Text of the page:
We propose here a set of tests that look for evidence of T-cell activation along with discrete immune defects.  All of these tests are available from commercial laboratories and defended by published medical literature.2-20 Although specific immune tests do not always correlate with disease severity, nor is any single test always abnormal, they become more valuable when used as an array or set of tests used to determine a pattern of immune dysfunction.

Tests of Immunity T-cell activation

1. IL-2 receptor, T8-receptor -elevated

2. One and two-color flow cytometry

  • CD3/DR, CD8/DR - elevated
  • CDllb, CD8/CDllb - depressed
  • CD3 - elevated
  • CD56 - elevated
  • CD4/CD45R - depressed
  • CD20 elevated (3) Interferon-alpha, IL-1-alpha - elevated (4) Intracellular 2-5A, Rnase-L antiviral activity - elevated

Discrete Immune Defects

  1. Hypogammaglobulinemia (IgG)
  2. IgG subclass deficiencies
  3. Anergy and hypoergy by epicutaneous skin testing
  4. Mitogen stimulation deficiencies (T and B cell deficiencies)
  5. Natural Killer (NK) cytotoxic deficiencies
  6. Circulating immune complexes



Viral Activation or Re-activation


Viral activity or activation is suggested in CFS due in part to the abrupt onset of a flu-like, mono-like, or encephalitic-like illness which usually precedes the development of this disorder, its signs and symptoms over time, and the nature of the immune response observed. The common symptoms of debilitating fatigue, swollen glands, sore throat, and headache have suggested re-activation of mono-causing herpes viruses (EBV, HHV-6, or CMV), which are usually contracted much earlier in life. It is probable that these lymphotropic herpes viruses are involved in most cases of CFS but are not the cause of CFS. It is likely that they are merely reflecting T-cell activation itself or loss of immunologic control of these viruses due to a state of immune deficiency by whatever cause. It is conceivable that an as-yet-unknown virus has initiated CFS much as HIV initiates AIDS. Such a virus is likely to be subtle, immunotropic, and neurotropic. Retroviruses are all of these things, and attention has focused on them in recent years.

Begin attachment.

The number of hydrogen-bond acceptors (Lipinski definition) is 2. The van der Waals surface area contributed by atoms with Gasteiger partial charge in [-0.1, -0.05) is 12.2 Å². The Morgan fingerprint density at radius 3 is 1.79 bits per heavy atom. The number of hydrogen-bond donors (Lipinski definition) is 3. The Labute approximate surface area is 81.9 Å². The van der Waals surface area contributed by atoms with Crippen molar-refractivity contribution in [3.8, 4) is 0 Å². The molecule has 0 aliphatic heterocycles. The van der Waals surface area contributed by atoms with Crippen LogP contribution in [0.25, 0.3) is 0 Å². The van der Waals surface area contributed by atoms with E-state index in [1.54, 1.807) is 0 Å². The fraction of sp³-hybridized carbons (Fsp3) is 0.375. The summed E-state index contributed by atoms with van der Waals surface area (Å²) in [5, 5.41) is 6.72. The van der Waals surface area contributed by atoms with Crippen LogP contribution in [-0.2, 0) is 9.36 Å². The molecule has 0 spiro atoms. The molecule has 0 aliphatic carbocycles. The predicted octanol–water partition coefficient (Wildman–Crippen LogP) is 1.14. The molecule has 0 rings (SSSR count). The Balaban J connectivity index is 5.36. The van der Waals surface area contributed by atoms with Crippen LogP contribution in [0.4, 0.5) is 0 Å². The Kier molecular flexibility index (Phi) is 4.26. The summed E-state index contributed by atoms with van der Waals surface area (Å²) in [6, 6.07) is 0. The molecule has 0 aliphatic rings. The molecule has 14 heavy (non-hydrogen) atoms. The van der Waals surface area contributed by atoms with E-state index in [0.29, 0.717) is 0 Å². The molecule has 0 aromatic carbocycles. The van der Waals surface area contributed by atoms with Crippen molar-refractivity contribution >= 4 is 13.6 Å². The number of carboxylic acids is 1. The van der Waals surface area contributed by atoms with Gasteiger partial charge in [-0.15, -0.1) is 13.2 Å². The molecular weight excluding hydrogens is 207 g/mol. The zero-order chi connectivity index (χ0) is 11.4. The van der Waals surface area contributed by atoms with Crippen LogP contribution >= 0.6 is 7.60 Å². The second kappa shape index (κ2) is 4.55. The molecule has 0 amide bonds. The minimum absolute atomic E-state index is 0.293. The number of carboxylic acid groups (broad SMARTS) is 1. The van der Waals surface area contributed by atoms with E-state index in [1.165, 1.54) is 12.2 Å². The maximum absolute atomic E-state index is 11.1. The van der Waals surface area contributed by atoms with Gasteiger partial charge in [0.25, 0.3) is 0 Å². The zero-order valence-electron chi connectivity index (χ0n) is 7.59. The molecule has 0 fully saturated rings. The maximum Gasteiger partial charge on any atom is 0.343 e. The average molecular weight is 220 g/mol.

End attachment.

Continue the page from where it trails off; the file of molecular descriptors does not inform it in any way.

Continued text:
The following is a set of tests that look for evidence of re-activation of herpes-group viruses as well as evidence of a possible retrovirus infection. The retroviral assays include DNA amplification technology and evidence of non-specific cytopathic effects in cell culture consistent with a family of retroviruses recently associated with CFS. Again, more important than the results of a single test is the pattern of herpes-group virus re-activation, evidence of retroviral gene sequences, and evidence of retroviral cytopathology in nonspecific culture assays, all of which support the role of viral activation in CFS. Whether this activity is cause or effect, however, is still open to question. It should be noted that lymphotropic herpes viruses and retroviruses can activate or transactivate each other and are therefore synergistic.

Tests of Viral Activation or Re-activation Herpes-Group Virus Assays 21-26

  1. Antibody assays for EBV, HHV-6, CMV, HSV-1,2 & VZ looking for elevated titers consistent with recent activity.

  2. Viral DNA amplification for EBV, HHV-6, and CMV using the polymerase chain reaction (PCR), with positive results suggesting viral activity.

  3. Giant cell assays with monoclonal labeling for various herpes-group viruses, with positive results suggesting such viral activity.
Retrovirus Assays 27-30
  1. Cytopathology in fibroblast cell lines consistent with human foamy retroviruses or human intracisternal retroviruses

  2. HTLV-II gag probes, run using low-stringency PCR to detect retroviral gene sequences present in CFS patients which are HTLV-II-like but not HTLV-II. This test will likely give way to specific probes based on conserved sequences of actual retroviral isolates of whatever family cultured from CFS patients.

Exercise-Related Dysfunction